There’s a lot of chatter on the blogosphere these days about the merits and strategy behind personal branding or the idea of marketing yourself and your career as a “brand.”
While there are pretty positive takeaways from much of the advice out there, the fact remains that living your life as a brand just isn’t feasible for most people. And let’s be realistic and consider that if someone is really going to be conscious about their brand strategy and start plotting their live in ways that allow them to sell their experience to reach beyond their current jobs, life situations or whatever else; then it’s something they’ll have to commit to 24/7. Most people aren’t going to do this and even if they do, eventually other things change our path and we go in a completely different direction than we started.
Social media is an avalanche, once you get started…it’s hard to roll it back.
Once you put yourself out on the web, how do you decide the boundaries? Do you speak generically about “real life” things that anyone who knows you will can decipher? Or is it writing about ideas? If you’re blogging, do you pick something topical where the boundaries are easier to navigate? Or do you speak more broadly? I’ve noticed this in my own habits online over the past decade or so of personal sites, blogs and online identities.
The interest thing in the debate about Twitter v. Facebook these days, is the running account nature of Twitter. It’s a whole lot of out-of-context conversations (or for someone, just stream of consciousness thoughts) that you might not be particularly interested in having someone dredge up a year after you wrote them or even a month. You can delete them, but what they forget?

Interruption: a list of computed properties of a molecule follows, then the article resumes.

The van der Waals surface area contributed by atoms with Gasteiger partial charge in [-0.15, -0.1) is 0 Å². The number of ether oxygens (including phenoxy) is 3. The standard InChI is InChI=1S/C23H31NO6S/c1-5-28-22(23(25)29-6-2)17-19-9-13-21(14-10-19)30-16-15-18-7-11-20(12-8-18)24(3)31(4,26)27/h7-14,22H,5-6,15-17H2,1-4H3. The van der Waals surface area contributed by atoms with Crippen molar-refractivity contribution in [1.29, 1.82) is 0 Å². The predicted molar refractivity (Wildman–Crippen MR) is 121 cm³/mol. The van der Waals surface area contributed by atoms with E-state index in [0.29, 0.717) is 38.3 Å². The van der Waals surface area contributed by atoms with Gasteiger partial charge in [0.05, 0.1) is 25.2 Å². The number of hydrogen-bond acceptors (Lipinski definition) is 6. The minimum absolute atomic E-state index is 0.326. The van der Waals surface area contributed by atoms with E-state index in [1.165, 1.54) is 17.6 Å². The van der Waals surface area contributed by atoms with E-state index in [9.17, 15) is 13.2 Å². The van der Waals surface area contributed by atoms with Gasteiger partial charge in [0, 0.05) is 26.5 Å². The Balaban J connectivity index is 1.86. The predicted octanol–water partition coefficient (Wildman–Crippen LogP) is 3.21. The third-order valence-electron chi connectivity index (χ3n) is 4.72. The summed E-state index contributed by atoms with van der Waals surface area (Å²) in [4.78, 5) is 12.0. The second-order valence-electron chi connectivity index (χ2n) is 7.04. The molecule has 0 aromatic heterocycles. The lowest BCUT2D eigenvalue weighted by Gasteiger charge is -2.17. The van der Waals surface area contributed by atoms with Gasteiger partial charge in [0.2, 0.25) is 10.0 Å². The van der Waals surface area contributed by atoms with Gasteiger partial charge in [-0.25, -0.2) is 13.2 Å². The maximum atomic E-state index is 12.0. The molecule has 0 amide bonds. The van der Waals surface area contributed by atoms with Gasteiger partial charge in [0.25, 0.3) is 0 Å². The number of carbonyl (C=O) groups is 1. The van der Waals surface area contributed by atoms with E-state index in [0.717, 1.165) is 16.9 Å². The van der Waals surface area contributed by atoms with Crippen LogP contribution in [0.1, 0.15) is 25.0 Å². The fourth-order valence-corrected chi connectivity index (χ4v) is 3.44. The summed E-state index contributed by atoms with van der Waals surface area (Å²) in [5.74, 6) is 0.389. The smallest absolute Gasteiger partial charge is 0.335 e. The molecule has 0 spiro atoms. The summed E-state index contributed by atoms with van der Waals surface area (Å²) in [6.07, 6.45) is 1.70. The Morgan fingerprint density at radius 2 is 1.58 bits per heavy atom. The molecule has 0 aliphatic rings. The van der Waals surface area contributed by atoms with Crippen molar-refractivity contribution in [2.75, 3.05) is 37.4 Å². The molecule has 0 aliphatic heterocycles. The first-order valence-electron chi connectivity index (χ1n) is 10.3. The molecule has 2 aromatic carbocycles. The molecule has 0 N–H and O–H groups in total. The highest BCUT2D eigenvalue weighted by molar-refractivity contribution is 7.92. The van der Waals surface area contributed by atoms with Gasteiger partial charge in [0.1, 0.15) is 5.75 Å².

I think the trick is, realizing that even with the premise of “authenticity” that there has to be a comfort level embedded within it. You can be as open (or not) as you want to, but realize that only you have to be comfortable with what you’re saying, how you’re saying it and understanding why.
Where personal branding methods really hit home are with newly minted college grads and folks who are more actively involved in various forms of social networking. When you throw your name on a profile for some niche site and forget about it, all of that content affects what people find out about you when they google for you.
I’ve always been a pretty strong proponent of ensuring that the first thing someone sees online is something that comes from you. While you can’t control everything out there on the web that people find out, the least you can do is present them with the best information you’ve got and allow them to make their own decisions based on what you’re offering up via your personal brand.